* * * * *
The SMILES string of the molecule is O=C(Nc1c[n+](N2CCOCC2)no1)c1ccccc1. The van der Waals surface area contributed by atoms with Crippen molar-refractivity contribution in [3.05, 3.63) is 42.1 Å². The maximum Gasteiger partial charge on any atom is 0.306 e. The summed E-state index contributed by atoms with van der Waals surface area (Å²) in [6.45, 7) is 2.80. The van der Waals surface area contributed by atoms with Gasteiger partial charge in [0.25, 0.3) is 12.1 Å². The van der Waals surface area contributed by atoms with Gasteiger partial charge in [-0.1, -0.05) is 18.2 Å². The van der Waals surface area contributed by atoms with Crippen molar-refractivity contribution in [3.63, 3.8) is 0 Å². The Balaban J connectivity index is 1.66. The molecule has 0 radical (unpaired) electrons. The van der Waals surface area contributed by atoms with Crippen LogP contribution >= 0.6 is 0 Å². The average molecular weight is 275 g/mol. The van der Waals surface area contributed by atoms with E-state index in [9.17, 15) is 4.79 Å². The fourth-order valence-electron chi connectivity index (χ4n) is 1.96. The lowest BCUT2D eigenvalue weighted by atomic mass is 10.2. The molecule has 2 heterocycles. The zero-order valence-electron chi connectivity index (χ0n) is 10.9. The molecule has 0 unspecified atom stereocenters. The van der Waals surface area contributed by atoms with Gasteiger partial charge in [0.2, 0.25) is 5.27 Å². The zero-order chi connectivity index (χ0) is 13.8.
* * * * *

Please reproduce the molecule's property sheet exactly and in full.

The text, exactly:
The SMILES string of the molecule is O=C(Nc1c[n+](N2CCOCC2)no1)c1ccccc1. The van der Waals surface area contributed by atoms with Crippen molar-refractivity contribution in [3.05, 3.63) is 42.1 Å². The maximum Gasteiger partial charge on any atom is 0.306 e. The summed E-state index contributed by atoms with van der Waals surface area (Å²) in [6.45, 7) is 2.80. The van der Waals surface area contributed by atoms with Gasteiger partial charge in [0.25, 0.3) is 12.1 Å². The van der Waals surface area contributed by atoms with Gasteiger partial charge in [-0.1, -0.05) is 18.2 Å². The van der Waals surface area contributed by atoms with Crippen molar-refractivity contribution in [3.63, 3.8) is 0 Å². The Balaban J connectivity index is 1.66. The molecule has 0 radical (unpaired) electrons. The van der Waals surface area contributed by atoms with Crippen LogP contribution >= 0.6 is 0 Å². The average molecular weight is 275 g/mol. The van der Waals surface area contributed by atoms with E-state index in [9.17, 15) is 4.79 Å². The fourth-order valence-electron chi connectivity index (χ4n) is 1.96. The lowest BCUT2D eigenvalue weighted by atomic mass is 10.2. The molecule has 2 heterocycles. The zero-order valence-electron chi connectivity index (χ0n) is 10.9. The molecule has 0 unspecified atom stereocenters. The van der Waals surface area contributed by atoms with Gasteiger partial charge in [0.2, 0.25) is 5.27 Å². The zero-order chi connectivity index (χ0) is 13.8.